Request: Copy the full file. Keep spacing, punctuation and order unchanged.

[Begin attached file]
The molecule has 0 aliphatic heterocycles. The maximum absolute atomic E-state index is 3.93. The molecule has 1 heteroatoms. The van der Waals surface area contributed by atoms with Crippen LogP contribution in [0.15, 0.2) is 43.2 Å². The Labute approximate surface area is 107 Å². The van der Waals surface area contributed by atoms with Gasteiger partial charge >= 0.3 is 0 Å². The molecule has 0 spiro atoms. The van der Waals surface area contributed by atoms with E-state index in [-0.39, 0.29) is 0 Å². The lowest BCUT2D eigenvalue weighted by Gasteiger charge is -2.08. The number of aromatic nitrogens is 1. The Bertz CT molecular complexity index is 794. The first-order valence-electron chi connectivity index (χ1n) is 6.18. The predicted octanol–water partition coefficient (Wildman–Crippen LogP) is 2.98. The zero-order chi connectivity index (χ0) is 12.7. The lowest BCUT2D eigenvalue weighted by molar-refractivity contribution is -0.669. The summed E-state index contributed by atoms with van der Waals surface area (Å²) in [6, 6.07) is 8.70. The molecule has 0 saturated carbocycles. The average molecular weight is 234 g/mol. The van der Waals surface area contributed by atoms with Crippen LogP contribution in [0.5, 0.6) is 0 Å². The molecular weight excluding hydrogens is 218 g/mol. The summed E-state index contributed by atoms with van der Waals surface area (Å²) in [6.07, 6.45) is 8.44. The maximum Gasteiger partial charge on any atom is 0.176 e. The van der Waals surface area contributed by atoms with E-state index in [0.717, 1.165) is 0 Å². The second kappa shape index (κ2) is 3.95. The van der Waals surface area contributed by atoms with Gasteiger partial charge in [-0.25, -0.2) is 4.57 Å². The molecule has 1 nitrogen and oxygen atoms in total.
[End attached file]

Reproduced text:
The molecule has 0 aliphatic heterocycles. The maximum absolute atomic E-state index is 3.93. The molecule has 1 heteroatoms. The van der Waals surface area contributed by atoms with Crippen LogP contribution in [0.15, 0.2) is 43.2 Å². The Labute approximate surface area is 107 Å². The van der Waals surface area contributed by atoms with Gasteiger partial charge >= 0.3 is 0 Å². The molecule has 0 spiro atoms. The van der Waals surface area contributed by atoms with E-state index in [-0.39, 0.29) is 0 Å². The lowest BCUT2D eigenvalue weighted by Gasteiger charge is -2.08. The number of aromatic nitrogens is 1. The Bertz CT molecular complexity index is 794. The first-order valence-electron chi connectivity index (χ1n) is 6.18. The predicted octanol–water partition coefficient (Wildman–Crippen LogP) is 2.98. The zero-order chi connectivity index (χ0) is 12.7. The lowest BCUT2D eigenvalue weighted by molar-refractivity contribution is -0.669. The summed E-state index contributed by atoms with van der Waals surface area (Å²) in [6, 6.07) is 8.70. The molecule has 0 saturated carbocycles. The average molecular weight is 234 g/mol. The van der Waals surface area contributed by atoms with Crippen LogP contribution in [0.5, 0.6) is 0 Å². The molecular weight excluding hydrogens is 218 g/mol. The summed E-state index contributed by atoms with van der Waals surface area (Å²) in [6.07, 6.45) is 8.44. The maximum Gasteiger partial charge on any atom is 0.176 e. The van der Waals surface area contributed by atoms with E-state index in [0.717, 1.165) is 0 Å². The second kappa shape index (κ2) is 3.95. The van der Waals surface area contributed by atoms with Gasteiger partial charge in [-0.25, -0.2) is 4.57 Å². The molecule has 1 nitrogen and oxygen atoms in total.